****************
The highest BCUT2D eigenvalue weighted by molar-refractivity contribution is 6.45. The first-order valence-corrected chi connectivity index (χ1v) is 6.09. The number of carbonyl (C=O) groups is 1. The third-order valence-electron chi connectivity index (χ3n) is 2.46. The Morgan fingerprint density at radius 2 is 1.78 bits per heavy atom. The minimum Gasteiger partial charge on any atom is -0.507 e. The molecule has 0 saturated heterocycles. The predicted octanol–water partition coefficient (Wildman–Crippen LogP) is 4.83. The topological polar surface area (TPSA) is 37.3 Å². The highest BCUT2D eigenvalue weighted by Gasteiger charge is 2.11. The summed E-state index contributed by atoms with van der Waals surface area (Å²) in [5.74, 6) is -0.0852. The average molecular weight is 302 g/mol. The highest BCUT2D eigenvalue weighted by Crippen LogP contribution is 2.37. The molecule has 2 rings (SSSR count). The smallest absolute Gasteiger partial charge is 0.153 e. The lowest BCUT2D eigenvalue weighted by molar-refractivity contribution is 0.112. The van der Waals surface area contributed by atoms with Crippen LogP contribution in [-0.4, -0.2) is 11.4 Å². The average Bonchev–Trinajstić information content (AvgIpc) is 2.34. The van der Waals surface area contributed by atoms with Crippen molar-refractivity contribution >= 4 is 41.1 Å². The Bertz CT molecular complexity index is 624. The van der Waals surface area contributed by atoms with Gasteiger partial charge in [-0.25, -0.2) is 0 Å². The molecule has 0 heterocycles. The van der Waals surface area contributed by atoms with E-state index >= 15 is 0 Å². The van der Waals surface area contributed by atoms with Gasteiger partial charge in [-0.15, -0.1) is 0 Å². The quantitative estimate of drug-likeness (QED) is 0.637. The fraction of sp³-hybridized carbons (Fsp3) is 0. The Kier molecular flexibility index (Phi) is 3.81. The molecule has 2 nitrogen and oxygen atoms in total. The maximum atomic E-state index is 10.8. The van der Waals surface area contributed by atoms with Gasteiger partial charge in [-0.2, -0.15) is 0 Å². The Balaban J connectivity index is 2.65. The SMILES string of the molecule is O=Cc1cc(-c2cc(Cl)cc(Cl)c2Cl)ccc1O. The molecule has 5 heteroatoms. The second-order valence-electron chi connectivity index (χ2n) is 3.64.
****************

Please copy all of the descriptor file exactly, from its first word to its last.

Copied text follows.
The highest BCUT2D eigenvalue weighted by molar-refractivity contribution is 6.45. The first-order valence-corrected chi connectivity index (χ1v) is 6.09. The number of carbonyl (C=O) groups is 1. The third-order valence-electron chi connectivity index (χ3n) is 2.46. The Morgan fingerprint density at radius 2 is 1.78 bits per heavy atom. The minimum Gasteiger partial charge on any atom is -0.507 e. The molecule has 0 saturated heterocycles. The predicted octanol–water partition coefficient (Wildman–Crippen LogP) is 4.83. The topological polar surface area (TPSA) is 37.3 Å². The highest BCUT2D eigenvalue weighted by Gasteiger charge is 2.11. The summed E-state index contributed by atoms with van der Waals surface area (Å²) in [5.74, 6) is -0.0852. The average molecular weight is 302 g/mol. The highest BCUT2D eigenvalue weighted by Crippen LogP contribution is 2.37. The molecule has 2 rings (SSSR count). The smallest absolute Gasteiger partial charge is 0.153 e. The lowest BCUT2D eigenvalue weighted by molar-refractivity contribution is 0.112. The van der Waals surface area contributed by atoms with Crippen LogP contribution in [-0.4, -0.2) is 11.4 Å². The average Bonchev–Trinajstić information content (AvgIpc) is 2.34. The van der Waals surface area contributed by atoms with Crippen molar-refractivity contribution >= 4 is 41.1 Å². The Bertz CT molecular complexity index is 624. The van der Waals surface area contributed by atoms with Gasteiger partial charge in [-0.25, -0.2) is 0 Å². The molecule has 0 heterocycles. The van der Waals surface area contributed by atoms with E-state index >= 15 is 0 Å². The van der Waals surface area contributed by atoms with Gasteiger partial charge in [-0.15, -0.1) is 0 Å². The quantitative estimate of drug-likeness (QED) is 0.637. The fraction of sp³-hybridized carbons (Fsp3) is 0. The Kier molecular flexibility index (Phi) is 3.81. The molecule has 2 nitrogen and oxygen atoms in total. The maximum atomic E-state index is 10.8. The van der Waals surface area contributed by atoms with Gasteiger partial charge in [-0.2, -0.15) is 0 Å². The Balaban J connectivity index is 2.65. The SMILES string of the molecule is O=Cc1cc(-c2cc(Cl)cc(Cl)c2Cl)ccc1O. The molecule has 5 heteroatoms. The second-order valence-electron chi connectivity index (χ2n) is 3.64.